April 03, 2004

Etymology and Bigotry

One of the most prominent forms of bigotry in the world today is Arab anti-Semitism. All forms of bigotry are evil, but Arab anti-Semitism is unusual at present in being so widespread, virulent, institutionalized, and socially acceptable. It is all too evident in the Arab press and in the pronouncements of both political and religious leaders. An excellent source is the Middle East Media Research Institute, which provides translations from the Arabic, Farsi, and Hebrew press. Or try the Hamas web site if you want to read genocidal bigotry from the horse's mouth.

It goes without saying that not all Arabs are anti-Semitic and that Arab anti-Semitism doesn't justify bigotry against Arabs, which has reared its ugly head in the United States in the past two years, but an all too common response to criticism of Arab anti-Semitism is to say that Arabs cannot be anti-Semitic because they too are Semites. A typical example can be found in this recent guest column by Samar Ali in the Vanderbilt Hustler, the student newspaper at Vanderbilt University.

Furthermore, being that all Arabs are Semites, it seems ludicrous to claim that Arab states produce anti-Semitic propaganda in hopes of destroying the Jewish people.
Another example is this piece in the Egyptian newspaper Al-Ahram. It's true that anti-Semitism ought to mean "hatred of Semites", including Arabs. That's what we would expect from an analysis of the word into its components. But that isn't what it means. Since the term was coined in the late 19th century, it has been used with the specific meaning of "hatred of Jews". [Note: The OED gives 1881 as the first use of the term in English. German Antisemitismus appeared earlier, in 1880, in Wilhelm Marr's Zwanglose Antisemitische Hefte. He is said to have used the term for some years before it appeared in print.] The American Heritage Dictionary of the English Language (Fourth edition, 2000) defines anti-Semitism as:
1.Hostility toward or prejudice against Jews or Judaism.
2.Discrimination against Jews.
Here are the definitions of anti-Semitism that Google found on the web:

prejudice against the Jewish people.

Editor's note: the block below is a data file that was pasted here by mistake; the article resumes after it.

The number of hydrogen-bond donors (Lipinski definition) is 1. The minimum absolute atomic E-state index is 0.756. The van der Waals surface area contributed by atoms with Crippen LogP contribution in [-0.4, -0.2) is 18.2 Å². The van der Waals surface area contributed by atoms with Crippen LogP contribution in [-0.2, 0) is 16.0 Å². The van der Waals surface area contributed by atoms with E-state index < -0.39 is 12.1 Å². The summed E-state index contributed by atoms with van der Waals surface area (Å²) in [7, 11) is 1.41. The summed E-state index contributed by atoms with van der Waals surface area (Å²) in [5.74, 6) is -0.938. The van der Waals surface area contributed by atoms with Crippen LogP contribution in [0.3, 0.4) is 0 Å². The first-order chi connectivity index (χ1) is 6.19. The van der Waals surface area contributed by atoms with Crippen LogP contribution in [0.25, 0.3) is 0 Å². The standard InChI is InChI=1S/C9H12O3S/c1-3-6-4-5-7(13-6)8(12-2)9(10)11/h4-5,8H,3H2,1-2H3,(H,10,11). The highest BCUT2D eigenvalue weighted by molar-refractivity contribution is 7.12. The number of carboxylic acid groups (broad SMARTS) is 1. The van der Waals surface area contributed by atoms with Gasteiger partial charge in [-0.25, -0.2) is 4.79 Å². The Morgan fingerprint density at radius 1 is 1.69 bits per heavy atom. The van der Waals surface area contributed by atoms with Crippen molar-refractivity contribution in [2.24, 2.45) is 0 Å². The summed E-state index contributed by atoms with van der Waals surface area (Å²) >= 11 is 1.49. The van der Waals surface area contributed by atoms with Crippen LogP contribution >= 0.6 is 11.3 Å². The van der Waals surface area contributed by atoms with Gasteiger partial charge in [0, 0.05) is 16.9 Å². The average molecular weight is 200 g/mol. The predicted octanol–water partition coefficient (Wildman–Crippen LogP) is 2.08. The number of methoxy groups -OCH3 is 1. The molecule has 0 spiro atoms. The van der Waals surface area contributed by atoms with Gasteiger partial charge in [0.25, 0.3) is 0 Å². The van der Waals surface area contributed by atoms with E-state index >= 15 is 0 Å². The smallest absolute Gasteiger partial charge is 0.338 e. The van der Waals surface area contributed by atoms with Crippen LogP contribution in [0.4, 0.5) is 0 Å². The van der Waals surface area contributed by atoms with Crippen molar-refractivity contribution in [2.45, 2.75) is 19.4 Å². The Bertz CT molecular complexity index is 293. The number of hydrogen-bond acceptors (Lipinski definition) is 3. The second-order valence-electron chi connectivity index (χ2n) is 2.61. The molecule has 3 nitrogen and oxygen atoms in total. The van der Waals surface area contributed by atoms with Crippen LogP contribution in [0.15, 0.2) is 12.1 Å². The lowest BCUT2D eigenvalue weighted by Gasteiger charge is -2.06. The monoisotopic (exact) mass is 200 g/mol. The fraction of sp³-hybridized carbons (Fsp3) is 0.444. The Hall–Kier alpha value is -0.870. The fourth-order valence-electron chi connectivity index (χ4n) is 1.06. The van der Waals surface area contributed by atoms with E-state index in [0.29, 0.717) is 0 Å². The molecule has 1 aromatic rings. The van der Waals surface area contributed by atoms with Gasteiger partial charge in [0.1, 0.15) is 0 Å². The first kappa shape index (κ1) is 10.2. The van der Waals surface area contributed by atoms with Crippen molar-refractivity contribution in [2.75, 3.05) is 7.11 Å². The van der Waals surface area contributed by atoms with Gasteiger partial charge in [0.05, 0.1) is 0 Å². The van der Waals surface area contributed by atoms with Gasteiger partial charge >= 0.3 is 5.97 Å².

Attitudes and actions directed against the Jewish people.

Anti-Semitism is prejudice or discrimination against Jews, based on negative perceptions of their religious beliefs and/or on negative group stereotypes. Anti-Semitism can also be a form of racism, as when Nazis and others consider Jews an inferior "race."

Prejudice or discrimination against Jews.

Anti-Jewish prejudice. (See page(s) 292)

Discrimination against or persecution of the Jews because of their religious beliefs or race.

Hostility towards Jewish people.

A modern European racist ideology that first understands Jews as a race and second understands that race as inferior and degenerative of cultures in which Jews are assimilated.

Anti-Jewish prejudice. (p. 310)

Irrational hatred of the Jewish people.

the intense dislike for and prejudice against Jewish people

Every single one defines anti-Semitism as hatred of Jews, not of Semites in general. Etymology doesn't always determine meaning.

Frankly, I don't believe that very many of the people who make this argument don't know that anti-Semitism refers specifically to bigotry against Jews. Anybody who has ever looked the term up will know this, as will anybody who has discussed such issues much or studied the history of the 20th century. Assuming that this Vanderbilt Register story describes the same Samar Ali as the author of the guest opinion piece, she studied Political Science, was the President of the Student Government Association, and co-founded the Middle Eastern Students Association at Vanderbilt. With that background, I am hard put to believe that she doesn't know what anti-Semitism means.

But just for the sake of argument, let's assume that someone mistakenly but sincerely believes that anti-Semitism is hatred of all Semites, including Arabs. If this person is told that anti-Semitism is a problem among Arabs, with no other context, she would legitimately be puzzled. But in virtually any real situation, as in the case at hand, it is perfectly clear that the charge is that anti-Jewish bigotry is widespread among Arabs. In this situation, what are reasonable responses?

  • She might deny it, though this would be difficult in view of the overwhelming evidence;
  • She might acknowledge it and express regret.
But I submit that quibbling over the applicability of the term anti-Semitism is not among them. One might point this out in a footnote, but it isn't a legitimate response to the charge. Even if true, it isn't relevant.

When someone claims that Arabs can't be anti-Semites because Arabs are Semites too, she is sending out a red herring. She knows perfectly well that the charge concerns bigotry against Jews, is unable to deny it, and is unwilling to express regret. In short, it's an implicit admission of complicity.

Posted by Bill Poser at April 3, 2004 12:39 AM